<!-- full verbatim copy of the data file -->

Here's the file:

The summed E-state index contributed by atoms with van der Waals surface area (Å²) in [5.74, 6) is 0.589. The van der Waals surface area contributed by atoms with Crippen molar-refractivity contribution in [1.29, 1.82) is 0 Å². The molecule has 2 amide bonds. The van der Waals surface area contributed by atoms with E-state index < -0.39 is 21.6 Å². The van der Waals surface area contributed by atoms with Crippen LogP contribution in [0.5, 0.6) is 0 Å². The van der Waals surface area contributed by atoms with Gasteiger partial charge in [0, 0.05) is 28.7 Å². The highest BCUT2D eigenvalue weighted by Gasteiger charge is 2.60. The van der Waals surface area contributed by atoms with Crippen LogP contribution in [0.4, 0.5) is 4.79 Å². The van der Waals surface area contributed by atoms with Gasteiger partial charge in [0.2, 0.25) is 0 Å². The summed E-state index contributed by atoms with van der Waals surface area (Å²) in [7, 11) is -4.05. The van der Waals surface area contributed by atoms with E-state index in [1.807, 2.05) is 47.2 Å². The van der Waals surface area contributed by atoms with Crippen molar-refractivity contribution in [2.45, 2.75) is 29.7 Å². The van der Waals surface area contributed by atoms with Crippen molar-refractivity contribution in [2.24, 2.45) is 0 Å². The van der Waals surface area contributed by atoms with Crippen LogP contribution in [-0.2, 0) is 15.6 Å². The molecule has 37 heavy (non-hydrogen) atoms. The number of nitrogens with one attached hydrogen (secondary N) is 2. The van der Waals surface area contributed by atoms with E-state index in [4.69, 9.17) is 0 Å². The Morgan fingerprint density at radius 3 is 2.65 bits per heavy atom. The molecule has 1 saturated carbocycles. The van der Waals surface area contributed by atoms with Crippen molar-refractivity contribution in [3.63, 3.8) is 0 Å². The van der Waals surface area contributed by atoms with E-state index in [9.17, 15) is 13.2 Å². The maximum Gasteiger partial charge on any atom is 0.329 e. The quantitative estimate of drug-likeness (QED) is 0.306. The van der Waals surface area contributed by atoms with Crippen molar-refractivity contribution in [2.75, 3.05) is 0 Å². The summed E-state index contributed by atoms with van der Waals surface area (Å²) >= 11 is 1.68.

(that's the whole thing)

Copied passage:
The summed E-state index contributed by atoms with van der Waals surface area (Å²) in [5.74, 6) is 0.589. The van der Waals surface area contributed by atoms with Crippen molar-refractivity contribution in [1.29, 1.82) is 0 Å². The molecule has 2 amide bonds. The van der Waals surface area contributed by atoms with E-state index < -0.39 is 21.6 Å². The van der Waals surface area contributed by atoms with Crippen LogP contribution in [0.5, 0.6) is 0 Å². The van der Waals surface area contributed by atoms with Gasteiger partial charge in [0, 0.05) is 28.7 Å². The highest BCUT2D eigenvalue weighted by Gasteiger charge is 2.60. The van der Waals surface area contributed by atoms with Crippen LogP contribution in [0.4, 0.5) is 4.79 Å². The van der Waals surface area contributed by atoms with Gasteiger partial charge in [0.2, 0.25) is 0 Å². The summed E-state index contributed by atoms with van der Waals surface area (Å²) in [7, 11) is -4.05. The van der Waals surface area contributed by atoms with E-state index in [1.807, 2.05) is 47.2 Å². The van der Waals surface area contributed by atoms with Crippen molar-refractivity contribution in [2.45, 2.75) is 29.7 Å². The van der Waals surface area contributed by atoms with Crippen molar-refractivity contribution in [2.24, 2.45) is 0 Å². The van der Waals surface area contributed by atoms with Crippen LogP contribution in [-0.2, 0) is 15.6 Å². The molecule has 37 heavy (non-hydrogen) atoms. The number of nitrogens with one attached hydrogen (secondary N) is 2. The van der Waals surface area contributed by atoms with E-state index in [4.69, 9.17) is 0 Å². The Morgan fingerprint density at radius 3 is 2.65 bits per heavy atom. The molecule has 1 saturated carbocycles. The van der Waals surface area contributed by atoms with Crippen molar-refractivity contribution in [3.63, 3.8) is 0 Å². The van der Waals surface area contributed by atoms with E-state index in [9.17, 15) is 13.2 Å². The maximum Gasteiger partial charge on any atom is 0.329 e. The quantitative estimate of drug-likeness (QED) is 0.306. The van der Waals surface area contributed by atoms with Crippen molar-refractivity contribution in [2.75, 3.05) is 0 Å². The summed E-state index contributed by atoms with van der Waals surface area (Å²) >= 11 is 1.68.